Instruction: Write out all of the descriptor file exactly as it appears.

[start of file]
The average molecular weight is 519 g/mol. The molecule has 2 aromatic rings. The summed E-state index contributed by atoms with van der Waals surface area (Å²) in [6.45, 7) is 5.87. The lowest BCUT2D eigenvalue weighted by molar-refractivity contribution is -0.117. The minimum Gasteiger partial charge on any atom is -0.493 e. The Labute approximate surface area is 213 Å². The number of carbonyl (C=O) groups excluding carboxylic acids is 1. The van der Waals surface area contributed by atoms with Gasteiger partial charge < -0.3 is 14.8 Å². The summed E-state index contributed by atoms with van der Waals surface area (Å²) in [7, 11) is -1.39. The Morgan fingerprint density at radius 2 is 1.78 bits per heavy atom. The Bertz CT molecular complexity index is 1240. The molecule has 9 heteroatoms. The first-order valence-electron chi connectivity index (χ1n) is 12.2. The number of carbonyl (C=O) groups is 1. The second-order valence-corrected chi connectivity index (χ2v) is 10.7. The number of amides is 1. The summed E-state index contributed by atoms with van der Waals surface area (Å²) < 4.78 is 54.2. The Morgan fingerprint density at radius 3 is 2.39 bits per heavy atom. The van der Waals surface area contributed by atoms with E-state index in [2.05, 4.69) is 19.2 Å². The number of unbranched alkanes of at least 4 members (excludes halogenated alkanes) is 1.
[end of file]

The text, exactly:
The average molecular weight is 519 g/mol. The molecule has 2 aromatic rings. The summed E-state index contributed by atoms with van der Waals surface area (Å²) in [6.45, 7) is 5.87. The lowest BCUT2D eigenvalue weighted by molar-refractivity contribution is -0.117. The minimum Gasteiger partial charge on any atom is -0.493 e. The Labute approximate surface area is 213 Å². The number of carbonyl (C=O) groups excluding carboxylic acids is 1. The van der Waals surface area contributed by atoms with Gasteiger partial charge < -0.3 is 14.8 Å². The summed E-state index contributed by atoms with van der Waals surface area (Å²) in [7, 11) is -1.39. The Morgan fingerprint density at radius 2 is 1.78 bits per heavy atom. The Bertz CT molecular complexity index is 1240. The molecule has 9 heteroatoms. The first-order valence-electron chi connectivity index (χ1n) is 12.2. The number of carbonyl (C=O) groups is 1. The second-order valence-corrected chi connectivity index (χ2v) is 10.7. The number of amides is 1. The summed E-state index contributed by atoms with van der Waals surface area (Å²) < 4.78 is 54.2. The Morgan fingerprint density at radius 3 is 2.39 bits per heavy atom. The van der Waals surface area contributed by atoms with E-state index in [2.05, 4.69) is 19.2 Å². The number of unbranched alkanes of at least 4 members (excludes halogenated alkanes) is 1.